Guide to Growing Eggplants, Peppers & Tomatoes

Guide to Growing Eggplants, Peppers & Tomatoes


Eggplants, peppers (hot and sweet) and tomatoes are all in the same Solanaceae plant family
so as a general guideline prefer similar ways to grow in much the same places in the garden.
They also have similar pesky insect and disease problems.


All three prefer a soil that is humus rich and well drained with a pH of 6.5 along with good levels of calcium which can be applied with a side dressing of gypsum. Too much nitrogen often results in large bushy plants that only produce one small set of fruit, weak stems and flower blossoms that drop off.

A sunny position and good airflow will also help in maintaining plant health. Always practice ground rotation with Solanaceae, to avoid the build-up of pests and diseases in the soil.

Being warmth and sun lovers, all three prefer not to be sown or transplanted outside too early as cool night temperatures can cause unnecessary stunting in plants.

Pests and diseases are also shared. Aphids and white fly on the undersides of leaves can suck the plant juices out if they get up in numbers and can cause wrinkling and distorting of leaves. Nematodes in the soil can damage tender new roots and weaken plants. If leaves or new growth on any of these three looks unnecessarily twisted or distorted, it might be best to remove and discard the whole plant just in case it’s a virus.

A few tips and tricks for each…



Treat them like they’re subtropical - sow in trays then transplant a bit later as cold weather, especially night temperatures may weaken them; space them well apart and give them a firm stake for support; water the ground round them in the evening and keep the foliage dry.
Harvest the first fruit at an immature stage and discard it, this will encourage the next flush to ripen quickly and more prolifically; always cut from the plant, never pull them off; some varieties can have sharp spines on the calyx where the fruit joins the stem, care should be taken when handling these to avoid injury.

Tomato Plants


What’s the difference between determinate and indeterminate varieties?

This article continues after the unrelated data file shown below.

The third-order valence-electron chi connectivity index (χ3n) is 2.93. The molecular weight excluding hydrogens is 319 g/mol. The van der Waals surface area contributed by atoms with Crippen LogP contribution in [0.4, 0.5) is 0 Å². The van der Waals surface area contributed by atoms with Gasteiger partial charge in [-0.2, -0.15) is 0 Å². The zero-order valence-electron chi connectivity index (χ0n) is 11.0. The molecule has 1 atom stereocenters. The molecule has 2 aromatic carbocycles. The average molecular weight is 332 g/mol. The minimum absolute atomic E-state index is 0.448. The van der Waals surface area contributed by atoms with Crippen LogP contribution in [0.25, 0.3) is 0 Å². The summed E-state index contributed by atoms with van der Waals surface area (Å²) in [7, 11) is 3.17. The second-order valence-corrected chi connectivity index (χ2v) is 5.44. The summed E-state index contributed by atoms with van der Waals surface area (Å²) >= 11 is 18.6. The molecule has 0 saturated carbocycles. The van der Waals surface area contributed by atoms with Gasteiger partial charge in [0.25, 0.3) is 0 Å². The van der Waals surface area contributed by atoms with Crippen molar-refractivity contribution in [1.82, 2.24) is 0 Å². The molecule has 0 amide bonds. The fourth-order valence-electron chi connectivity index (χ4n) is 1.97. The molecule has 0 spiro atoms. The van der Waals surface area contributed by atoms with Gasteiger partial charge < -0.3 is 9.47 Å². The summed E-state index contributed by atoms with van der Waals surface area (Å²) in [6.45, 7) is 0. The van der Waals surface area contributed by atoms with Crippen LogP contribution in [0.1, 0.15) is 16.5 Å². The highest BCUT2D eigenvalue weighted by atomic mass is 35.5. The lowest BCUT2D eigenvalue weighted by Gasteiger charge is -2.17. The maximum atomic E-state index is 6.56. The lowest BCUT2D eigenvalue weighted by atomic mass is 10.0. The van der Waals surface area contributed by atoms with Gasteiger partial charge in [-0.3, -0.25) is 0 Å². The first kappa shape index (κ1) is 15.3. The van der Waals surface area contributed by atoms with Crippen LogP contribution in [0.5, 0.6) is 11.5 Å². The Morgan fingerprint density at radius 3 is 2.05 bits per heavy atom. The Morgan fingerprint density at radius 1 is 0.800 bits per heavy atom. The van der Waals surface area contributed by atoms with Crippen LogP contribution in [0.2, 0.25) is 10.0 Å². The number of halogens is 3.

Determinates have a finite point of growth, reach a certain height, generally under a metre and that’s it. This can be as low as a dwarf variety bred to be grown in a pot, tub or basket up to one that needs a metre high stake to support it.
Indeterminates develop into vines that keep growing and can reach several metres in height. They require more staking, pruning and management but will provide fruit over a longer season.
Both types will benefit by removing all laterals under the first strong branch directly below the first flower cluster. These low laterals usually grow sideways in a nuisance direction, set fruit close to the soil and take energy from the upper part of the plant.

Whenever possible, encourage the plant to have fruit close to the main truck to give it the best support, fruit out wide can snap branches.

Epsom Salts are an ideal source of magnesium to help with root and cell development, photosynthesis,
plant growth and to prevent blossom end rot. All increase colour and taste in fruit.
1 tsp Epsom Salts per 30cm of plant height every fortnight from when the first flowers are forming.

Pepper Plants

Peppers (both Sweet and Hot Varieties)

Don’t transplant outside too early, ideally wait until the days are over 21 degrees C and the nights are nearer 16 degrees C, this will stimulate vigorous growth; set plants out at least 30cm apart for smaller varieties and up to 90cm for bushier or sprawling types; set a firm stake in place next to the plant when it’s young so as not to damage the roots later.

As plants mature, remove any lower or diseased leaves, however leave the top leaves alone as these prevent sun scald on the fruit and keep the rest of the plant cool with shade; pick the first fruit promptly when they reach full size to encourage further fruit set.

Companion Planting

Eggplants, peppers and tomatoes do not like to have brassica or fennel planted near them as this inhibits their growth and peppers also dislike being next to beans.

Otherwise, they all enjoy cucumbers, spinach, peas, marigolds, nasturtiums and it’s compulsory to have a patch of basil with your tomatoes even if you’re not Italian.

Tomatoes and Basil

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